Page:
Mohammed Daraghmeh, Amy Teibel
The Associated Press
November 26, 2007 - 12:45pm

Hours before the opening of a high-stakes international conference on the Middle East, President Bush and Israeli Prime Minister Ehud Olmert expressed hope Monday that peace finally could be achieved. A senior member of the Palestinian delegation said an elusive joint statement on the contours for future talks was within reach.

"I'm looking forward to continuing our serious dialogue with you and the president of the Palestinian Authority to see whether or not peace is possible," Bush said after meeting with Olmert in the Oval Office ahead of the conference. Bush had a similar meeting scheduled with Palestinian President Mahmoud Abbas later in the day. "I'm optimistic," Bush said.

Olmert said that international support _ from Bush and also, presumably, from the Arab nations that will attend the conference in Annapolis, Md. _ "is very important to us" and could make all the difference.

"This time, it's different because we are going to have a lot of participation in what I hope will launch a serious process negotiation between us and the Palestinians," Olmert said, referring to the talks expected to begin in earnest after this week's U.S.-hosted meetings. "We and the Palestinians will sit together in Jerusalem and work out something that will be very good."

After months of trying to forge a joint outline, Israel and the Palestinians have made an 11th-hour push in recent days to come up with a statement for presentation at Tuesday's gathering in Annapolis, Md. It is to be the first time that Israel, a large group of Arab states and international envoys from around the world will sit down together to try to relaunch a peace process. Later Monday, the conference gets under way with a dinner at the State Department.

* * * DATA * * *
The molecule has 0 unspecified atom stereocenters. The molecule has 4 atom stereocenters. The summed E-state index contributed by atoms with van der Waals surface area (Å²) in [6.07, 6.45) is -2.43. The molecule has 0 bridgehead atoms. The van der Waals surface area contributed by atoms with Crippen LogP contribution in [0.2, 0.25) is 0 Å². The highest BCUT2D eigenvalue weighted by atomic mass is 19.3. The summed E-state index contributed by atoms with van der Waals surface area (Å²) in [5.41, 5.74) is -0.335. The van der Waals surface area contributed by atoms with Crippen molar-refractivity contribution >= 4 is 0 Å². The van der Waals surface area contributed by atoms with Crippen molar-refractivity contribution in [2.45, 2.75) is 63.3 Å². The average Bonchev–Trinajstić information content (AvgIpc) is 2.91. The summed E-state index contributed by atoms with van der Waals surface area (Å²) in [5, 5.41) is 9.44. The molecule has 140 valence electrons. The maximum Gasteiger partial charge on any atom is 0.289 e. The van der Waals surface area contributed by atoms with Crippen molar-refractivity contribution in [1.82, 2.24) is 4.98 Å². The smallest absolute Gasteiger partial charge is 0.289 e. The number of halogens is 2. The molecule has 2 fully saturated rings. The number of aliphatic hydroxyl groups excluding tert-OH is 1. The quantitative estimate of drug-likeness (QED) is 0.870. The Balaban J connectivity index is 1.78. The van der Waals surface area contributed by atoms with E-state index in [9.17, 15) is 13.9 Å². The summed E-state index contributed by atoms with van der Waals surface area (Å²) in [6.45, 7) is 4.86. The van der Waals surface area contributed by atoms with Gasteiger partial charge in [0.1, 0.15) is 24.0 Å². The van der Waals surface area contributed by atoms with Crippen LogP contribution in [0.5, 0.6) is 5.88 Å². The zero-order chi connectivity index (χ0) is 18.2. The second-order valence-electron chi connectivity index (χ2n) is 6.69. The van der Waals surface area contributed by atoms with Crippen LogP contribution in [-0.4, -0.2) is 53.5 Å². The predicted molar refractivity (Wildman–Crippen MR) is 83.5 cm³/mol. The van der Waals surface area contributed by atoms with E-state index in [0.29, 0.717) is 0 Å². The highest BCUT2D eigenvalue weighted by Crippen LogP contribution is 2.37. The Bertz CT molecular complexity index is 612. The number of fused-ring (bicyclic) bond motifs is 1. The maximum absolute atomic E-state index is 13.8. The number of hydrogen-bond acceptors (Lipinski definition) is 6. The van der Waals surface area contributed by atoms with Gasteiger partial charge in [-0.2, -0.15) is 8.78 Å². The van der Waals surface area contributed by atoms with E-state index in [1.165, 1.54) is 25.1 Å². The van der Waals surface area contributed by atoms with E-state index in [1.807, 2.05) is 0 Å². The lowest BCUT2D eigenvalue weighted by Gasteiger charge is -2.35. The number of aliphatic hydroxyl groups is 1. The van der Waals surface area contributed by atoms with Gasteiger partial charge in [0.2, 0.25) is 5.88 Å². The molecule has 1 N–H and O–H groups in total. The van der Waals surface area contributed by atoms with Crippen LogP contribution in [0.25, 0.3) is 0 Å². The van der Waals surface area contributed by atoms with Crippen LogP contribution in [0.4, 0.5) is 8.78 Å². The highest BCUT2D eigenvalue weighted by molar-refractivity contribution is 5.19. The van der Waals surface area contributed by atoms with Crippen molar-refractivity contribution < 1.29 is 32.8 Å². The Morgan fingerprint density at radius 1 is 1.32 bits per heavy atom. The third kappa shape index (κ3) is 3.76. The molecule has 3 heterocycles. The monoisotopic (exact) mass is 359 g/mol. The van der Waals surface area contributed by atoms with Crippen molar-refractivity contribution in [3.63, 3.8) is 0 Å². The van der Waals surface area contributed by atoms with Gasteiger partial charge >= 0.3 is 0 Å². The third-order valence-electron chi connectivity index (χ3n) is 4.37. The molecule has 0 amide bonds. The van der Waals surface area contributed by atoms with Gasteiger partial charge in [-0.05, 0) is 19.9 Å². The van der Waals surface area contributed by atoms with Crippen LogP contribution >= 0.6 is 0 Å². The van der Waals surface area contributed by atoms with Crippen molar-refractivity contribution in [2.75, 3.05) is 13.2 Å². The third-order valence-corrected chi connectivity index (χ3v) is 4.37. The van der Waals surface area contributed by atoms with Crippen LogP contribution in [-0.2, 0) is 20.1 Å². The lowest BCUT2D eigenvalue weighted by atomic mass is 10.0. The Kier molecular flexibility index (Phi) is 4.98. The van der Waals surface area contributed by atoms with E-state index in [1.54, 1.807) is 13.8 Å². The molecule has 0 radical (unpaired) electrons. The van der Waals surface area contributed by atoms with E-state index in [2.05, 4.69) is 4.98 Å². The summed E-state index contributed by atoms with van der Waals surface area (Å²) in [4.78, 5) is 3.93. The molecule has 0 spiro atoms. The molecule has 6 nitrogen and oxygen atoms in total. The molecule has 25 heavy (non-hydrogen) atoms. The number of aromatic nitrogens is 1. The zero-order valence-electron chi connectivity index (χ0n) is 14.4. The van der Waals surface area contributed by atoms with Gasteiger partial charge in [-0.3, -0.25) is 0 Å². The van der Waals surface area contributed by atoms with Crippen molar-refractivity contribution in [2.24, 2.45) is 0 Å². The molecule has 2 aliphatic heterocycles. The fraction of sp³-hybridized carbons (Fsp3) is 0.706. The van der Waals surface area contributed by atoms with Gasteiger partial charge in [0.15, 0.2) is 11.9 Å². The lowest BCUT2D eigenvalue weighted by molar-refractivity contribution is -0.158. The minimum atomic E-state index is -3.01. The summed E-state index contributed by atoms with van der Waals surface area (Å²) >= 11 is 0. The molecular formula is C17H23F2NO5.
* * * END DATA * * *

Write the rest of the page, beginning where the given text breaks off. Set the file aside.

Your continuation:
"We will reach a joint paper today or tomorrow," Yasser Abed Rabbo, a senior aide to Abbas, told The Associated Press. "There is a persistent American effort to have this statement."

Talks on the joint statement had faltered over a Palestinian desire that it address, at least in general terms, key issues of Palestinian statehood _ final borders, sovereignty over disputed Jerusalem and the fate of Palestinian refugees who lost homes in Israel following its 1948 creation.

Israel has pressed for a broader, vaguer statement of commitment to two states living side-by-side in peace. It has promised to negotiate the contentious issues, however, in the formal negotiations that are to follow the conference.

Bush will open the Annapolis conference with a speech. He'll make clear that Mideast peace is a top priority for the rest of his time in office through January 2009, but he is expected to conclude that the time is not right for him to advance his own ideas on how to achieve that, Bush national security adviser Stephen Hadley said Sunday.

"The Israelis and Palestinians have waited a long time for this vision to be realized, and I call upon all those gathering in Annapolis this week to redouble their efforts to turn dreams of peace into reality," Bush said Sunday night in a statement.

Hadley said the Annapolis sessions are designed not to be negotiations, but to launch them. And because the two sides already have taken the unexpected step of agreeing to negotiations, the joint document became less necessary as a vehicle to bring them to that point, he said.

The run-up to the meeting has been fraught with disputes, skepticism and suspicion about the opposing parties' good faith. And expectations remain low. But Bush has been buoyed by Arab endorsement of the meeting and the possibilities for broader peacemaking.

Clinching a joint statement of objectives from Abbas and Olmert might was seen as a tall order because of the charged issues that divide the two sides. Secretary of State Condoleezza Rice wasn't able to bridge the gaps, even after eight missions to the region this year. Israeli and Palestinian negotiators met late Sunday with Rice in a last-ditch effort to wrap up the task.

"We're confident there will be a document and we'll get to Annapolis in good shape on that," but bargaining may continue behind the scenes on Tuesday, State Department spokesman Sean McCormack said.


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